“Michael, darling,” Ms. Dawson’s eyes narrowed in on him as she squeezed his hand until it hurt. “I’m not here to judge you. Your personal relationship is nobody’s business but your own; however, before you say something that you may regret, I think you should know that my sister is getting married this fall to her partner of over twenty years. They had a simple ceremony years ago, but now, with the new laws going into effect for same sex marriage, they are finally making it official. I’m going to be the maid of honor all over again.”
Glancing down at her curvy hips, Lana rolled her blue eyes and giggled. “I don’t think I’ll be able to fit into the same dress I wore all those years ago, but that’s not the point. What is important is the love that we share for those around us, the people that make our life complete.”
Lana patted his hand as she explained, “When I was hired here at Johnson & Ashcroft, I spent years fighting William Ashcroft over his narrow-minded homophobic views. He believed that same sex couples didn’t deserve equal family benefits, the same as traditional couples have. Mr. Ashcroft might still have his old school values, but I’ve worked hard to ensure that every employee here at J & A has the same rights regardless of who they share their life with.”
Michael nodded his head as she talked. When the room fell silent, he looked up to find her watching him. “I’m really happy for your family. Your sister is very lucky to have you, but it’s too early to let anyone know about Asher. I’ve only known him a short period of time and I don’t even know where this is going. I can’t fill out forms and have it become part of my permanent employee record here at Johnson & Ashcroft, I’m sorry, but I just can’t.” He finished on a long drawn out sigh.
Lana squeezed Michael’s arm. “What about this idea?” She asked, as she got up from the chair and crossed back to her desk. She tapped away at her computer for a second before finishing, “You have thirty-eight days of vacation time accumulated. We can file a request to use vacation time for the remaining days you need off to help your …” She cleared her throat, “Your ‘friend’ to recover and I will apply the days you have already missed as sick days, of which you still have seventeen remaining.”
Michael slowly nodded his head. “And nothing will be documented about our relationship?”
“Not by me,” Lana gave Michael a reassuring wink.
The summer sun danced on the dark water in the distance. Michael sat on a wooden bench on the edge of the river’s steep bank. His fingers absently twisted a loose thread from one of his shirt buttons as he watched the murky water rolling along. His gaze was distant and he appeared to be lost in his own thoughts.
The park was nearly empty for a weekday. Most of the joggers had gotten their daily workouts in early before the temperatures peaked in the summer heat. Very few braved the heat, but they mainly stuck close to the thick trees shading the far side of the park. Without the laughter of children, the park lacked its usual carefree charm. The sweltering temperatures forced the nannies and stay at home moms to march their little tikes back home for an early lunches and midday naps away from the harsh noonday sun.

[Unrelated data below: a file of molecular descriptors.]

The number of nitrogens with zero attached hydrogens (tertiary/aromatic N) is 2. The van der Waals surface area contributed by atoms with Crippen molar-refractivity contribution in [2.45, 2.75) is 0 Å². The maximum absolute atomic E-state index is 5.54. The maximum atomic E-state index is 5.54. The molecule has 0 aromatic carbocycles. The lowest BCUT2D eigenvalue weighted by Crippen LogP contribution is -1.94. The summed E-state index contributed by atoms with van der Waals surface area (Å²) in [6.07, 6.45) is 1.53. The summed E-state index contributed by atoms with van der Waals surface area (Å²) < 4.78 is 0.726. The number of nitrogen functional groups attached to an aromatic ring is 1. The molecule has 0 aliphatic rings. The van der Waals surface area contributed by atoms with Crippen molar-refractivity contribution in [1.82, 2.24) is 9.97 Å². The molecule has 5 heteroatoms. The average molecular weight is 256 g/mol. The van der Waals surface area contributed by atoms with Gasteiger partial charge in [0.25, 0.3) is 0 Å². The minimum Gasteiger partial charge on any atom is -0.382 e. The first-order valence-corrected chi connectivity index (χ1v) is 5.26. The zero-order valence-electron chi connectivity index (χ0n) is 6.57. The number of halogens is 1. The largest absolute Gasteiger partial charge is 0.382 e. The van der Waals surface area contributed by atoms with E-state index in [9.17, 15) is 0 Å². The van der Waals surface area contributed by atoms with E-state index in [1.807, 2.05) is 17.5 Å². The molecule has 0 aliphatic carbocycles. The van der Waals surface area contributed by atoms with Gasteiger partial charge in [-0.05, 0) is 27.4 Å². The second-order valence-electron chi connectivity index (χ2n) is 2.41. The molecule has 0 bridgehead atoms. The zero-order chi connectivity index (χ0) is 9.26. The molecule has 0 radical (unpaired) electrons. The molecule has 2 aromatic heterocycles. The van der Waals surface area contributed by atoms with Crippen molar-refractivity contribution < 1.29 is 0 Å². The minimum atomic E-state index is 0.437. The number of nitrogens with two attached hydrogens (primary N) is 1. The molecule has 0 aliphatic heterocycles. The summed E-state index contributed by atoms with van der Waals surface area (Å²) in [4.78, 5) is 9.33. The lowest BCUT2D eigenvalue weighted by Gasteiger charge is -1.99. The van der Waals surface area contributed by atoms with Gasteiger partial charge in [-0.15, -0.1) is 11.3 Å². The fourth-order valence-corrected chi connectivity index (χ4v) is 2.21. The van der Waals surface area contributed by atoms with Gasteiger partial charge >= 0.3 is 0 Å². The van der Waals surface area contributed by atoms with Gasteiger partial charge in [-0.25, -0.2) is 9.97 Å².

Asher stopped a few feet beside Michael and watched the man. His dark eyes were hooded. The cute dimples that marked each side of his smile were barely visible. The plump lower lip of Michael’s lush mouth was drawn tight and his jaw flexed and released again and again. It couldn’t be a good sign.
“Is this seat taken?” Asher asked, after waiting several minutes for Michael to invite him to join him.
Michael’s eyes suddenly snapped from the river to Asher, hovering a few feet away. “I’m sorry,” he quickly apologized with a weak, forced smile. “What did you say?”
They had agreed to meet at the park, since it was walking distance from both Michael’s office and Asher’s doctor appointments. A time hadn’t been determined, but it looked like Michael had been waiting a while.
“I wanted to know if it was okay to join you,” Asher said, pointing to Michael’s jacket and briefcase occupying the bench beside Michael. When Asher stepped closer, he noticed a six pack of beer on Michael’s far side. Three of the tall, amber colored bottles were missing from the cardboard box.
Asher was glad that they had the park mostly to themselves. There wasn’t anyone close enough to hear their conversation or to observe Michael drinking in a public park in broad daylight.
Michael slowly nodded his head, moved the rest of his belongings to the ground, and shifted his body closer to the armrest on the far side of the bench. Asher sat down, yet he didn’t make any move to close the space between them. If Michael needed space between them, Asher would respect that.
“I’m guessing that it didn’t go well?” Asher asked.
Michael scoffed. His fingers twisted the string on his shirt until the button popped off. “Something like that.”
Asher waited for Michael to explain, but when he didn’t, decided to try a direct approach. “What’s wrong, Mikie, did they turn down your request for time off?”
Turning the button over and over in his palm, Michael tucked the shiny piece of plastic into his pocket then returned his gaze to the river. “No, just forget about it. It’s nothing.”
“Nothing?” Asher mocked Michael as he rolled his eyes. “It doesn’t look like nothing. In fact you look like you’re ready to rip someone’s head off.”
“How would you know?” Michael challenged with alcohol fresh on his breath.
“Considering that I’m the guy who threw you out of Chapel Chase the night of your big promotion? I sure as hell remember that look in your eyes, the same one you have right now, as if you’re contemplating inflicting bodily harm on someone.”
Michael’s dark head tossed back as he dryly chuckled. “I was so pissed at you that night. I was also thrilled that you remembered my name.”
“Me? You’re the one that always called me, dude.”
Lowering his voice, a sexy smile curled Michael’s lips. “Say it,” He demanded.
“Who could forget Michael ‘The Shark’ Waters?” Asher teased, dropping his voice to match Michael’s.
“Talk like this is going to get us in trouble.” The smile slowly disappeared from Michael’s face as he turned his attention back to the water. He grabbed a bottle from the pack and downed the contents in one long swig.